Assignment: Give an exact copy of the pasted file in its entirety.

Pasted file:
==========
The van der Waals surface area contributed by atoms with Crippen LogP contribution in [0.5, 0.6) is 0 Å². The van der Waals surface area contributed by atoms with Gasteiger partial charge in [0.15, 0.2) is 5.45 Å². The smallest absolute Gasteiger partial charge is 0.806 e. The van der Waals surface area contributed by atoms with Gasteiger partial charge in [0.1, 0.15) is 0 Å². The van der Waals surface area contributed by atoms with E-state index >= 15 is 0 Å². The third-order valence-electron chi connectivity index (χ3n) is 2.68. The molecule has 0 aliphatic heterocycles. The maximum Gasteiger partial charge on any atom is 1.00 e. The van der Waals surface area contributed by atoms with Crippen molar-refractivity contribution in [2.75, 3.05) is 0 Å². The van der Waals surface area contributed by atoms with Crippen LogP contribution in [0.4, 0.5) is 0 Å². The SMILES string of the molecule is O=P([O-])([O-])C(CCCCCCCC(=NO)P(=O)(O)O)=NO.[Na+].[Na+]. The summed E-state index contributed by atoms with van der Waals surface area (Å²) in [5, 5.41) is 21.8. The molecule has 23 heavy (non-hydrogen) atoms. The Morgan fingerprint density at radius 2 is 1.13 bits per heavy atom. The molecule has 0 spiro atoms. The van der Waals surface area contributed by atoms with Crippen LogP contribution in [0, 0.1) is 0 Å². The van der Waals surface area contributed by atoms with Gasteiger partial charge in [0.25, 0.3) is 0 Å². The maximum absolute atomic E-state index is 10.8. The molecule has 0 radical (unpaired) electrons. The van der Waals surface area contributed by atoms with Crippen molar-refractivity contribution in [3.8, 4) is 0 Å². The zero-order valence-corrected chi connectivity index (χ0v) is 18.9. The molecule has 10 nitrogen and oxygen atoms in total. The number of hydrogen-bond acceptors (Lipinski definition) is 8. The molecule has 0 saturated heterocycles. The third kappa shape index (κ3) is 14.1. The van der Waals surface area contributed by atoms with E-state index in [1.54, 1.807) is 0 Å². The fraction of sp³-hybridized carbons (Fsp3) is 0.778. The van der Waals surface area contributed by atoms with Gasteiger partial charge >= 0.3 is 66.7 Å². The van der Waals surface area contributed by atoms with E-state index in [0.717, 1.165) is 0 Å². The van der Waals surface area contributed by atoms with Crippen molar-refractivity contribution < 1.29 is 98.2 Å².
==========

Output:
The van der Waals surface area contributed by atoms with Crippen LogP contribution in [0.5, 0.6) is 0 Å². The van der Waals surface area contributed by atoms with Gasteiger partial charge in [0.15, 0.2) is 5.45 Å². The smallest absolute Gasteiger partial charge is 0.806 e. The van der Waals surface area contributed by atoms with Gasteiger partial charge in [0.1, 0.15) is 0 Å². The van der Waals surface area contributed by atoms with E-state index >= 15 is 0 Å². The third-order valence-electron chi connectivity index (χ3n) is 2.68. The molecule has 0 aliphatic heterocycles. The maximum Gasteiger partial charge on any atom is 1.00 e. The van der Waals surface area contributed by atoms with Crippen molar-refractivity contribution in [2.75, 3.05) is 0 Å². The van der Waals surface area contributed by atoms with Crippen LogP contribution in [0.4, 0.5) is 0 Å². The SMILES string of the molecule is O=P([O-])([O-])C(CCCCCCCC(=NO)P(=O)(O)O)=NO.[Na+].[Na+]. The summed E-state index contributed by atoms with van der Waals surface area (Å²) in [5, 5.41) is 21.8. The molecule has 23 heavy (non-hydrogen) atoms. The Morgan fingerprint density at radius 2 is 1.13 bits per heavy atom. The molecule has 0 spiro atoms. The van der Waals surface area contributed by atoms with Crippen LogP contribution in [0, 0.1) is 0 Å². The van der Waals surface area contributed by atoms with Gasteiger partial charge in [0.25, 0.3) is 0 Å². The maximum absolute atomic E-state index is 10.8. The molecule has 0 radical (unpaired) electrons. The van der Waals surface area contributed by atoms with Crippen molar-refractivity contribution in [3.8, 4) is 0 Å². The zero-order valence-corrected chi connectivity index (χ0v) is 18.9. The molecule has 10 nitrogen and oxygen atoms in total. The number of hydrogen-bond acceptors (Lipinski definition) is 8. The molecule has 0 saturated heterocycles. The third kappa shape index (κ3) is 14.1. The van der Waals surface area contributed by atoms with E-state index in [1.54, 1.807) is 0 Å². The fraction of sp³-hybridized carbons (Fsp3) is 0.778. The van der Waals surface area contributed by atoms with Gasteiger partial charge >= 0.3 is 66.7 Å². The van der Waals surface area contributed by atoms with E-state index in [0.717, 1.165) is 0 Å². The van der Waals surface area contributed by atoms with Crippen molar-refractivity contribution < 1.29 is 98.2 Å².